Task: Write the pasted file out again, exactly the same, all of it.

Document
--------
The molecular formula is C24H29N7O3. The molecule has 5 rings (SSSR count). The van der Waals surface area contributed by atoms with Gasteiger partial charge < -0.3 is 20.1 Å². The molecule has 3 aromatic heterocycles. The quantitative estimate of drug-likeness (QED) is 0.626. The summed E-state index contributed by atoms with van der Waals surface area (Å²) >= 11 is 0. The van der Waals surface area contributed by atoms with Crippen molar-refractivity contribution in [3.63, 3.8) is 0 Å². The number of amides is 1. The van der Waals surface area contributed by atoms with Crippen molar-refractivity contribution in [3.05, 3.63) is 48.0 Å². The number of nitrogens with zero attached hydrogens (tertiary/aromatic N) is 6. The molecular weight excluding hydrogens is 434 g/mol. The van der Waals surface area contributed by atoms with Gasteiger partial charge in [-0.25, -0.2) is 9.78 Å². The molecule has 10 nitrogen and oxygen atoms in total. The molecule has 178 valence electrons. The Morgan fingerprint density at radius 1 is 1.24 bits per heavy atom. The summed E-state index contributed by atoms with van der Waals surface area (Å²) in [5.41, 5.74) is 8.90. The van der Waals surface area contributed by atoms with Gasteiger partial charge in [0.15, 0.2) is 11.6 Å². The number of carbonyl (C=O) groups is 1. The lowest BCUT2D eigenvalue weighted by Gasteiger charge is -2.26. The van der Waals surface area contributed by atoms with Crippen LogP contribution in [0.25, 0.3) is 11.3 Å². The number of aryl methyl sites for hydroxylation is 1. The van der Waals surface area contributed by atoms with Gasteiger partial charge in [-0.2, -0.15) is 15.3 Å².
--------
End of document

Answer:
The molecular formula is C24H29N7O3. The molecule has 5 rings (SSSR count). The van der Waals surface area contributed by atoms with Gasteiger partial charge < -0.3 is 20.1 Å². The molecule has 3 aromatic heterocycles. The quantitative estimate of drug-likeness (QED) is 0.626. The summed E-state index contributed by atoms with van der Waals surface area (Å²) >= 11 is 0. The van der Waals surface area contributed by atoms with Crippen molar-refractivity contribution in [3.63, 3.8) is 0 Å². The number of amides is 1. The van der Waals surface area contributed by atoms with Crippen molar-refractivity contribution in [3.05, 3.63) is 48.0 Å². The number of nitrogens with zero attached hydrogens (tertiary/aromatic N) is 6. The molecular weight excluding hydrogens is 434 g/mol. The van der Waals surface area contributed by atoms with Gasteiger partial charge in [-0.25, -0.2) is 9.78 Å². The molecule has 10 nitrogen and oxygen atoms in total. The molecule has 178 valence electrons. The Morgan fingerprint density at radius 1 is 1.24 bits per heavy atom. The summed E-state index contributed by atoms with van der Waals surface area (Å²) in [5.41, 5.74) is 8.90. The van der Waals surface area contributed by atoms with Gasteiger partial charge in [0.15, 0.2) is 11.6 Å². The number of carbonyl (C=O) groups is 1. The lowest BCUT2D eigenvalue weighted by Gasteiger charge is -2.26. The van der Waals surface area contributed by atoms with Crippen LogP contribution in [0.25, 0.3) is 11.3 Å². The number of aryl methyl sites for hydroxylation is 1. The van der Waals surface area contributed by atoms with Gasteiger partial charge in [-0.2, -0.15) is 15.3 Å².